Ten-year high school reunion: Fully entrenched in the work world. Many married. Lots of baby photos. Lots of fermented beverage, too. Lasts until at least midnight.
20th reunion: Discovery of the reason for name tags. You’re stocked with pictures of your kids. You talk about jobs. You show photos of your home. Less over-imbibing. Lasts until after 11 p.m.
30th: Why is it at a class reunion you always feel younger than everyone else looks? You notice, too, some classmates never show at reunions and those who wrote in the back of your yearbook — “Let’s stay in touch!” — apparently didn’t mean it. Less beverage even still. Lasts until about 10 or 10:30 p.m.
40th: Name tags now fully a must. You notice some of the former “beefcakes” can now be better described as, well, “pot roast.” A new word is leaking — “grandkids.” It’s the best reunion yet to swap memories and share lives while also starting to notice each other’s age lines. Lasts until everyone begins to yawn — about 9:30 p.m., in other words. Another subtle development: Some at your reunion — their first marriages/relationships no longer — re-meet and kindle a spark. Some even kindle so much, they marry!
49th reunion: Wait a minute … a 49th?
My own class had one this year.
For the record, it wasn’t really a “reunion.” It was more termed a “get-together” of a dozen or so high school classmates and their mates. Because I couldn’t make it in person, I did FaceTime and chatted away with classmates for more than an hour.
Why the mini class get-together at such an odd-numbered year?
The Class of 1972 at Olney High — way back, there were 240 of us in a class ready to attack the world, or at least get a break from the town’s famed white squirrels — has now begun the next evolutionary step.
We’re starting to no longer be.
In February, our classmate and football quarterback back in ’72 passed. Of “natural causes."
Also leaving us in late winter: a bright-eyed, always energetic, highly cute classmate. Same reason.
Then in June, in the very same week, two of the more popular members of our class left us, and then a third went in early July.
Thus, it was decided it might be time for an impromptu gathering, perhaps just to celebrate NOW and be ever more thankful just for that.
Rather than at night, this time our class met in the afternoon.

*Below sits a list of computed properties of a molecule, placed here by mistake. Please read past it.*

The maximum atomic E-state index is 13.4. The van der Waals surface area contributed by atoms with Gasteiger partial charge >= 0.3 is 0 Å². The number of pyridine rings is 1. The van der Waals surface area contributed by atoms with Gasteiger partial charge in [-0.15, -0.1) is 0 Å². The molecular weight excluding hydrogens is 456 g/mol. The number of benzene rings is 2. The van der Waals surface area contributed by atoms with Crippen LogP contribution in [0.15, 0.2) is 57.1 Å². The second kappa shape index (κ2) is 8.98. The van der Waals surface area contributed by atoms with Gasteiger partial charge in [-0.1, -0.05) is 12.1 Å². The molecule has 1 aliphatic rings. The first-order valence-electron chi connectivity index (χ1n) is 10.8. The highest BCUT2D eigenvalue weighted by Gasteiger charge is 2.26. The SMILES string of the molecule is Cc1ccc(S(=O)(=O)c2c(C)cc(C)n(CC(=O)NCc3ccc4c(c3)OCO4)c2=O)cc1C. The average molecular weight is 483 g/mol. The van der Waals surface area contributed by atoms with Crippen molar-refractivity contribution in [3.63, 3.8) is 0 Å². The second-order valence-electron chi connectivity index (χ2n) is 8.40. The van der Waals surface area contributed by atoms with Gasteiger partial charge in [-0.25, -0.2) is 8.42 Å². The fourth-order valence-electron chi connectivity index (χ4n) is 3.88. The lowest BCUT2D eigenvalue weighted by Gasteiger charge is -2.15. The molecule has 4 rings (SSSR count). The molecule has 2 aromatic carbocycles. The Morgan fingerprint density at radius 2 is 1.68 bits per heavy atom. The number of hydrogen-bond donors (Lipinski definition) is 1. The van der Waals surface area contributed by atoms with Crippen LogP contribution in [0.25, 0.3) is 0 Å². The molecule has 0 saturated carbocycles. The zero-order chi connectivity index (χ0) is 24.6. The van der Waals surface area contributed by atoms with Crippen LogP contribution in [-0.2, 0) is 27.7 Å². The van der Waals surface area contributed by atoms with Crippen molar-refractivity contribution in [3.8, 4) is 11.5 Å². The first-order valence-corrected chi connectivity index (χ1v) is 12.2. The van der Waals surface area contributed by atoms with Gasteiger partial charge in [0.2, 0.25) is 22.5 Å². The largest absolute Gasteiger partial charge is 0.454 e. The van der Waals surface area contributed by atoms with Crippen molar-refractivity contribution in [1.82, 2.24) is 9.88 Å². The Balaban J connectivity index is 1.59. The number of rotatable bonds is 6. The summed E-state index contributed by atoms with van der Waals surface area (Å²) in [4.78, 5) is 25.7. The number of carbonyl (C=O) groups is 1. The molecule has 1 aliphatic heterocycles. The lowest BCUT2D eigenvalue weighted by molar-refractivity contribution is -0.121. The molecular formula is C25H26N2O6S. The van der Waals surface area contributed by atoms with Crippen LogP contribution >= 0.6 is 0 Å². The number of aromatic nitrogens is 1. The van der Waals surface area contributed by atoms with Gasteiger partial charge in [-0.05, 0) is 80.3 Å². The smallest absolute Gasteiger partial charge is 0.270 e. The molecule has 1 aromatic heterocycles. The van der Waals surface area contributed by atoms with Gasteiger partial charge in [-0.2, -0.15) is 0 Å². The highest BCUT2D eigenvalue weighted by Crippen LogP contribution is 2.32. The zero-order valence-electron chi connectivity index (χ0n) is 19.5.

As two of its organizers, Mary Speake and Mick Cummins, cajoled in advance: Afternoon was better because, if at night, we’d all be sleepy by 8 p.m.
“Drinking” at a reunion now is largely just a beer, or two, or if you’re really going rogue, a couple Diet Pepsi’s and too many handfuls of Tostitos and dip.
Originally, it was to be at Lori Eyer’s lake cabin.
But because of the threat of rain, now in our mid-60s and more wise, planned and, OK, you could probably say a lot more boring, it was moved to Lori’s home over on Elliott Street.
What’s interesting at a reunion of a class now long ago is that everyone has a different memory of you, stuff you never remembered but they never forgot.
Of course, we chatted about health.
If anything about the Class of ’72, one thing you learn later is something fully unimaginable back in 1972: We now have new knees, re-tooled hips and re-sculptured shoulders.
Some have heart stents. A few have survived cancer threats. A few more battle issues that back in high school only our really, really old grandparents endured.
Life, of course, is a lot about joys and a lot about suffering, and death is all part of it — but you never think that one day it will be your best high school pal. Or the girl at the next locker. Or your first young crush, now passing of old age with 16 grandchildren.
Where there is a lot of sunshine, there is a lot of shadow. That’s the old saying.
By year 49, the shadows are growing a bit longer.
So there we were — to remember, with sadness, those no longer with us but also to celebrate them. As part of a class 49 years later, we got to see again how life has unfolded for those who began it all with us — good jobs and not, wonderful marriages and otherwise, healthy times and not, maybe packing a few more pounds not there back in high school but still intact.
Ellen Laesch Dalrymple has authored an 85-page book titled "A Laesch Family Story," fed by her own memories as well as diaries kept by her dad, grandmother and great grandfather — and one other thing: a strong desire to help find a cure for ALS.
"Part of the fun of writing a newspaper column is hearing from readers, and one of the more interesting responses to a recent piece here on a universal topic of summertime — class reunions," Bill Flick writes.